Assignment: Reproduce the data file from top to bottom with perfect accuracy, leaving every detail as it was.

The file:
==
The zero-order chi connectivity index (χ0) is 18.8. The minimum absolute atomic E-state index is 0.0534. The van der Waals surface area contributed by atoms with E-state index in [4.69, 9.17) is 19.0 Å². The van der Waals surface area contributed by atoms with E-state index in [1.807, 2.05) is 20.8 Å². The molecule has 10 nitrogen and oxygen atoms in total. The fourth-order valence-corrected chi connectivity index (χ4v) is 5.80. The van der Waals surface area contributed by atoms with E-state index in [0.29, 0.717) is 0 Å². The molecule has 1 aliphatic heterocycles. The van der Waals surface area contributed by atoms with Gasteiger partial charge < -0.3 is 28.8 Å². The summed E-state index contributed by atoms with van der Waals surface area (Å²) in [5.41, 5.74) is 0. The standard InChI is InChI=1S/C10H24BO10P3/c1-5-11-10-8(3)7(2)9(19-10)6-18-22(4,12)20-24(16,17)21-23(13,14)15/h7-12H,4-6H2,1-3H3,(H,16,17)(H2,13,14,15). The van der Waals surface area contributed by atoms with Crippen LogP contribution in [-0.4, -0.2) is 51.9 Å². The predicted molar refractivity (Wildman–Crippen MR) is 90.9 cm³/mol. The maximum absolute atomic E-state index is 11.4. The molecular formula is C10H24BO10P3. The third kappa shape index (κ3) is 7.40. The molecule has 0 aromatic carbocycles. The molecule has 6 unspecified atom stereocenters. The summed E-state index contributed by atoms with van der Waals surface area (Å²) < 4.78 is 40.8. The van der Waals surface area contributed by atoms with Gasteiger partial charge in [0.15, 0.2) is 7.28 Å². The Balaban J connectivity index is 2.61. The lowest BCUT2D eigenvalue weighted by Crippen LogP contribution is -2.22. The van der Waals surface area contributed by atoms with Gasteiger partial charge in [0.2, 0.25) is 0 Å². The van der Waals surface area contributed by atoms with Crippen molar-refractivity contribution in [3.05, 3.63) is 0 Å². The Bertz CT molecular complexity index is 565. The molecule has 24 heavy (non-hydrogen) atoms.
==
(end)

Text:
The zero-order chi connectivity index (χ0) is 18.8. The minimum absolute atomic E-state index is 0.0534. The van der Waals surface area contributed by atoms with E-state index in [4.69, 9.17) is 19.0 Å². The van der Waals surface area contributed by atoms with E-state index in [1.807, 2.05) is 20.8 Å². The molecule has 10 nitrogen and oxygen atoms in total. The fourth-order valence-corrected chi connectivity index (χ4v) is 5.80. The van der Waals surface area contributed by atoms with E-state index in [0.29, 0.717) is 0 Å². The molecule has 1 aliphatic heterocycles. The van der Waals surface area contributed by atoms with Gasteiger partial charge < -0.3 is 28.8 Å². The summed E-state index contributed by atoms with van der Waals surface area (Å²) in [5.41, 5.74) is 0. The standard InChI is InChI=1S/C10H24BO10P3/c1-5-11-10-8(3)7(2)9(19-10)6-18-22(4,12)20-24(16,17)21-23(13,14)15/h7-12H,4-6H2,1-3H3,(H,16,17)(H2,13,14,15). The van der Waals surface area contributed by atoms with Crippen LogP contribution in [-0.4, -0.2) is 51.9 Å². The predicted molar refractivity (Wildman–Crippen MR) is 90.9 cm³/mol. The maximum absolute atomic E-state index is 11.4. The molecular formula is C10H24BO10P3. The third kappa shape index (κ3) is 7.40. The molecule has 0 aromatic carbocycles. The molecule has 6 unspecified atom stereocenters. The summed E-state index contributed by atoms with van der Waals surface area (Å²) < 4.78 is 40.8. The van der Waals surface area contributed by atoms with Gasteiger partial charge in [0.15, 0.2) is 7.28 Å². The Balaban J connectivity index is 2.61. The lowest BCUT2D eigenvalue weighted by Crippen LogP contribution is -2.22. The van der Waals surface area contributed by atoms with Gasteiger partial charge in [0.2, 0.25) is 0 Å². The van der Waals surface area contributed by atoms with Crippen molar-refractivity contribution in [3.05, 3.63) is 0 Å². The Bertz CT molecular complexity index is 565. The molecule has 24 heavy (non-hydrogen) atoms.